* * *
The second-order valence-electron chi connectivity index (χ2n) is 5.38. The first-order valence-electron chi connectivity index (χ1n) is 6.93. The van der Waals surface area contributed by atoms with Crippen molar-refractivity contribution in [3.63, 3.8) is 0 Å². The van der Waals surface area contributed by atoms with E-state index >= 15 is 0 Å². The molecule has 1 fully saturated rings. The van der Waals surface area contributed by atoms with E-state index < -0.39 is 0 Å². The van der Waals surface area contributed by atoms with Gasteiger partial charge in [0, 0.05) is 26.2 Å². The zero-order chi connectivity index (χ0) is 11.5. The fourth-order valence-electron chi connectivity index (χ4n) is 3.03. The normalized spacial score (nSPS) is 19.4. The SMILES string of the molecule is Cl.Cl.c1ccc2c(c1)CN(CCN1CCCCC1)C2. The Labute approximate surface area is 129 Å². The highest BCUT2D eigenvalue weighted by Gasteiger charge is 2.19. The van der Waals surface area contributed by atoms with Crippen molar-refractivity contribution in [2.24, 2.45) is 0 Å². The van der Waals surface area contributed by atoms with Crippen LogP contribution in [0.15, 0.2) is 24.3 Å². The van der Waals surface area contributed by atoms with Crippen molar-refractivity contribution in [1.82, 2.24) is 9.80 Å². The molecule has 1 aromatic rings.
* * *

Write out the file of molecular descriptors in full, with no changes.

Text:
The second-order valence-electron chi connectivity index (χ2n) is 5.38. The first-order valence-electron chi connectivity index (χ1n) is 6.93. The van der Waals surface area contributed by atoms with Crippen molar-refractivity contribution in [3.63, 3.8) is 0 Å². The van der Waals surface area contributed by atoms with E-state index >= 15 is 0 Å². The molecule has 1 fully saturated rings. The van der Waals surface area contributed by atoms with E-state index < -0.39 is 0 Å². The van der Waals surface area contributed by atoms with Gasteiger partial charge in [0, 0.05) is 26.2 Å². The zero-order chi connectivity index (χ0) is 11.5. The fourth-order valence-electron chi connectivity index (χ4n) is 3.03. The normalized spacial score (nSPS) is 19.4. The SMILES string of the molecule is Cl.Cl.c1ccc2c(c1)CN(CCN1CCCCC1)C2. The Labute approximate surface area is 129 Å². The highest BCUT2D eigenvalue weighted by Gasteiger charge is 2.19. The van der Waals surface area contributed by atoms with Crippen molar-refractivity contribution in [2.24, 2.45) is 0 Å². The van der Waals surface area contributed by atoms with Crippen LogP contribution in [0.15, 0.2) is 24.3 Å². The van der Waals surface area contributed by atoms with Crippen molar-refractivity contribution in [1.82, 2.24) is 9.80 Å². The molecule has 1 aromatic rings.